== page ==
On Sat, Jan 05, 2013 at 09:42:43PM +0100, Antoine Pelisse wrote:

> Tracked directories (i.e. directories containing tracked files) that
> are ignored must be reported as ignored if they contain untracked files.
> 
> Currently, tracked files or directories can't be reported untracked or 
> ignored.
> Remove that constraint when searching ignored files.
> 
> Signed-off-by: Antoine Pelisse <apeli...@gmail.com>
> ---

I was expecting to see some explanation of the user-visible bug here. In
other words, what does this fix, and why does the bug only happen when
core.ignorecase is set.

Looking at your fix and remembering how the index hashing works, I think
the answer is that:

  1. This bug only affects directories, because they are the only thing
     that can be simultaneously "ignored and untracked" and "tracked"
     (i.e., they have entries of both, and we are using
     DIR_SHOW_OTHER_DIRECTORIES).

  2. When core.ignorecase is false, the index name hash contains only
     the file entries, and cache_name_exists returns an exact match. So
     it doesn't matter if we make an extra check when adding the
     directory via dir_add_name; we know that it will not be there, and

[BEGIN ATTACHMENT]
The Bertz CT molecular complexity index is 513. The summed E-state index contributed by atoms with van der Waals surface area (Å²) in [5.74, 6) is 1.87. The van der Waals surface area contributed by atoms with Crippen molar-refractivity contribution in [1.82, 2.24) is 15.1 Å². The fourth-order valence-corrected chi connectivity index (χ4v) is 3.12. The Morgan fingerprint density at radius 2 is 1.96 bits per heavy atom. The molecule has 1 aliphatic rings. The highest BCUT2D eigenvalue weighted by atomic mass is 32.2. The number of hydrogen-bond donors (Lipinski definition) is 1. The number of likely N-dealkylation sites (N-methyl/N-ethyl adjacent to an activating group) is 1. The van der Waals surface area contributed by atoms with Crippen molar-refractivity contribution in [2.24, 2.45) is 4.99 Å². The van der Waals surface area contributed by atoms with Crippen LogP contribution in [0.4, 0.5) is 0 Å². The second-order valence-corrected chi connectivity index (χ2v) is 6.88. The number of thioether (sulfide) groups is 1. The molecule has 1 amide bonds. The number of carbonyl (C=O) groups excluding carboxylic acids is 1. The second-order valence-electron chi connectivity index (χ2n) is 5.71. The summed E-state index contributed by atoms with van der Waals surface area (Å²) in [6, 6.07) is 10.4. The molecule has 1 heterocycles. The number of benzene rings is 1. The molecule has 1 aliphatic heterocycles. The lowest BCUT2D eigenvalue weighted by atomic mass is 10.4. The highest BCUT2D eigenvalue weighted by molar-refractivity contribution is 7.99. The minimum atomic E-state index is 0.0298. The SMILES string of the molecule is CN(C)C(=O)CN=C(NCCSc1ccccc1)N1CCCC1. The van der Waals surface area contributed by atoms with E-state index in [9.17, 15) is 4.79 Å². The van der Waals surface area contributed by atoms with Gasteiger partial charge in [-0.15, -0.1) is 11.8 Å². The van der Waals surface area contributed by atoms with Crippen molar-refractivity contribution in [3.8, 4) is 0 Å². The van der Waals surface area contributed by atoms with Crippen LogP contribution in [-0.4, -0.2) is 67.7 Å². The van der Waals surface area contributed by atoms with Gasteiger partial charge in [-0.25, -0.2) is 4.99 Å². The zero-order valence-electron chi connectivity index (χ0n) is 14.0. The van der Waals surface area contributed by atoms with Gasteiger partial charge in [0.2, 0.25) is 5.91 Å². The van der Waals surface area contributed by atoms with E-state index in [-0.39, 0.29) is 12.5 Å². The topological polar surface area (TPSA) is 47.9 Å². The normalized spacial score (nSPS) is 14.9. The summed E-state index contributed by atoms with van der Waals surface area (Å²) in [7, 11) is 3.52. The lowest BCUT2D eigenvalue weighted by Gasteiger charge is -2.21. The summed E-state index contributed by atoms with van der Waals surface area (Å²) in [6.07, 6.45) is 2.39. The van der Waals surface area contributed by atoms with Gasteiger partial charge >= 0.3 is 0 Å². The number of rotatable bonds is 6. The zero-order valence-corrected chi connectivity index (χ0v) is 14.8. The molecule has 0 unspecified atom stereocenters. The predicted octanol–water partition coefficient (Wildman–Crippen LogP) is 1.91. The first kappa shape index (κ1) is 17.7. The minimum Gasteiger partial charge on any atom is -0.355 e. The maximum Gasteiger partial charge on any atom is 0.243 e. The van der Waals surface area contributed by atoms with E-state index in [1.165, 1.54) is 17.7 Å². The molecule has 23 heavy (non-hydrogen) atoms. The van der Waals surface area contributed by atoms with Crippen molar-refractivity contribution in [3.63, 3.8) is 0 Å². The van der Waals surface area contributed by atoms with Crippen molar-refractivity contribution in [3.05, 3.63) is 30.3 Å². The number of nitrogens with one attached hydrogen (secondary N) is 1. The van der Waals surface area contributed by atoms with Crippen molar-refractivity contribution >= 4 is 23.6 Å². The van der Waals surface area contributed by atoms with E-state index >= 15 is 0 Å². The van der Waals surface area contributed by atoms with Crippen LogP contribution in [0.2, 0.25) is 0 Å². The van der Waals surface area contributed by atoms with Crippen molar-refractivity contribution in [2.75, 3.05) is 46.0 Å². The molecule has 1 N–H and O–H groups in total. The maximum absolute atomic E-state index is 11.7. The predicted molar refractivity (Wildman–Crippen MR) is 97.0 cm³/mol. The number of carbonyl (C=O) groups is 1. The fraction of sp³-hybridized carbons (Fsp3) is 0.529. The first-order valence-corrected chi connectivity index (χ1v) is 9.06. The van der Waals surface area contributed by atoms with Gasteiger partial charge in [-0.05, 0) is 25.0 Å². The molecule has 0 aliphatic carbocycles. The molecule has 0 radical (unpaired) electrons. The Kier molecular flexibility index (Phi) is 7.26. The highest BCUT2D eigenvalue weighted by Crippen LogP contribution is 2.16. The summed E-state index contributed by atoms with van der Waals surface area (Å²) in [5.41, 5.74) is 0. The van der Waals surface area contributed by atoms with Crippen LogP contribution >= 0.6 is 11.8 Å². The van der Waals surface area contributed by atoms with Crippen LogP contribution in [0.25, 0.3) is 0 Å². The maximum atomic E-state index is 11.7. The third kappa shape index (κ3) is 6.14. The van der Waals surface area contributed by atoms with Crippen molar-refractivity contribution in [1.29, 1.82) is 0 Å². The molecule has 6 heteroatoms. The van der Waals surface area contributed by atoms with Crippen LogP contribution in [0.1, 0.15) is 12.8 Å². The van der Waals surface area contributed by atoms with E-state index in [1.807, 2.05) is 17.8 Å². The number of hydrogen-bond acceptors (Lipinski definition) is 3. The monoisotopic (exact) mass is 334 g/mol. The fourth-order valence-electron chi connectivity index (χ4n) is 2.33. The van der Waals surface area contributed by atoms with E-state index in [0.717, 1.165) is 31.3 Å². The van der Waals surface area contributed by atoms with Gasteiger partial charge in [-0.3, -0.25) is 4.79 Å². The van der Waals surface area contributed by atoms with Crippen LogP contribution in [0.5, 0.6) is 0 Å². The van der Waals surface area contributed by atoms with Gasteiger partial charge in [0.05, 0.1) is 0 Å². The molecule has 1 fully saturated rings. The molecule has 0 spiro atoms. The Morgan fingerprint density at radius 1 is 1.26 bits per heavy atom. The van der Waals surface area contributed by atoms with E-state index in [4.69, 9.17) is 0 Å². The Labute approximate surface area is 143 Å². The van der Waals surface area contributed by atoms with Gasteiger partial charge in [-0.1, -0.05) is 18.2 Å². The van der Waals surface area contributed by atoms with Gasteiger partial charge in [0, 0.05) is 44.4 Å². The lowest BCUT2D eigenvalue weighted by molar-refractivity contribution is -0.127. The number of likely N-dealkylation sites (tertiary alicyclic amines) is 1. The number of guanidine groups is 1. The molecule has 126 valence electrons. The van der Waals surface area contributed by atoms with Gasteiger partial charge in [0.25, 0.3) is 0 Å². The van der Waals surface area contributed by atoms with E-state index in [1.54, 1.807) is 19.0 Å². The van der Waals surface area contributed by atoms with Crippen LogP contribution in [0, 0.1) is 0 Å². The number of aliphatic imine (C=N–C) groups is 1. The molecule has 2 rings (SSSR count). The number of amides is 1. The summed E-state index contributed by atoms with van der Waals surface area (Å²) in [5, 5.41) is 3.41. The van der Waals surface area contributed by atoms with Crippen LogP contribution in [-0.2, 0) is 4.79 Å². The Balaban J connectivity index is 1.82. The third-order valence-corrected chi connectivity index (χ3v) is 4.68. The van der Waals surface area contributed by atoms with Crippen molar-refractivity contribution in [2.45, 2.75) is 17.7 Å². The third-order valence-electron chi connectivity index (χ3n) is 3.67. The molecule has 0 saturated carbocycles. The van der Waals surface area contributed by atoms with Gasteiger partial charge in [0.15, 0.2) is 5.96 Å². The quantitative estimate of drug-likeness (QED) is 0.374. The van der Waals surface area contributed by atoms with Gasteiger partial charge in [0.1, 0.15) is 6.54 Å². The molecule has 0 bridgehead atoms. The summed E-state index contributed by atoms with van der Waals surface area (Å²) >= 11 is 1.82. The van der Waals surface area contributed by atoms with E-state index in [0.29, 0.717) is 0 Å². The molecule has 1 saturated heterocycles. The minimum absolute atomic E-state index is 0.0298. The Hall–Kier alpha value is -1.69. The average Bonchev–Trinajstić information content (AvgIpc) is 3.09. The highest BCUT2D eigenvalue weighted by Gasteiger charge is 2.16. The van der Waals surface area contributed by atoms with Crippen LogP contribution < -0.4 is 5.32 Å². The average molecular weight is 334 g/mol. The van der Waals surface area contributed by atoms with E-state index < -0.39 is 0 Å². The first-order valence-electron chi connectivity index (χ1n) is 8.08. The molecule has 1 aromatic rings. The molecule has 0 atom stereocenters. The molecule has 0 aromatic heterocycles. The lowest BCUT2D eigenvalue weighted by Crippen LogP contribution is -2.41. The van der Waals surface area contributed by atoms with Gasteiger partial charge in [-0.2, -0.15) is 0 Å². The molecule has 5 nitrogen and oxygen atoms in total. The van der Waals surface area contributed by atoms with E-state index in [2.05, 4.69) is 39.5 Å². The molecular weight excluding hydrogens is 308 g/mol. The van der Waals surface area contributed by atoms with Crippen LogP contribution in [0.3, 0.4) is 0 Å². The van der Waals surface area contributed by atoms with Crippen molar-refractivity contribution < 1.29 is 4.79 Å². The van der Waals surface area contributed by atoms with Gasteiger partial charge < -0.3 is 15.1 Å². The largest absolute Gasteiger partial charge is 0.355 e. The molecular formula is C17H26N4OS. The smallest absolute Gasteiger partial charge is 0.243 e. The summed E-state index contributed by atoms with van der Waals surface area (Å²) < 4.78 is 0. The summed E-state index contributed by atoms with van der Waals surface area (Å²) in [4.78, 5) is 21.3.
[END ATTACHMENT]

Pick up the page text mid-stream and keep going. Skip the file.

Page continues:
the final check is a no-op.

  3. When core.ignorecase is true, we also store directory entries in
     the index name hash, and this extra check is harmful; the entry
     does not really exist in the index, and we still need to add it.

But that makes me wonder. In the ignorecase=false case, I claimed that
the check in dir_add_name is a no-op for mixed tracked/ignored
directories. But it is presumably not a no-op for other cases. Your
patch only turns it off when DIR_SHOW_IGNORED is set. But is it possible
for us to have DIR_SHOW_IGNORED set, _and_ to pass in a path that exists
in the index as a regular file?

I think in the normal file case, we'd expect treat_path to just tell us
that it is handled, and we would not ever call dir_add_name in the first
place. But what if we have an index entry for a file, but the working
tree now contains a directory?

I _think_ we still do not hit this code path in that instance, because
we will end up in treat_directory, and we will end up checking
directory_exists_in_index. And I cannot get it to misbehave in practice.
So I think your fix is correct, but the exact how and why is a bit
subtle.

-Peff
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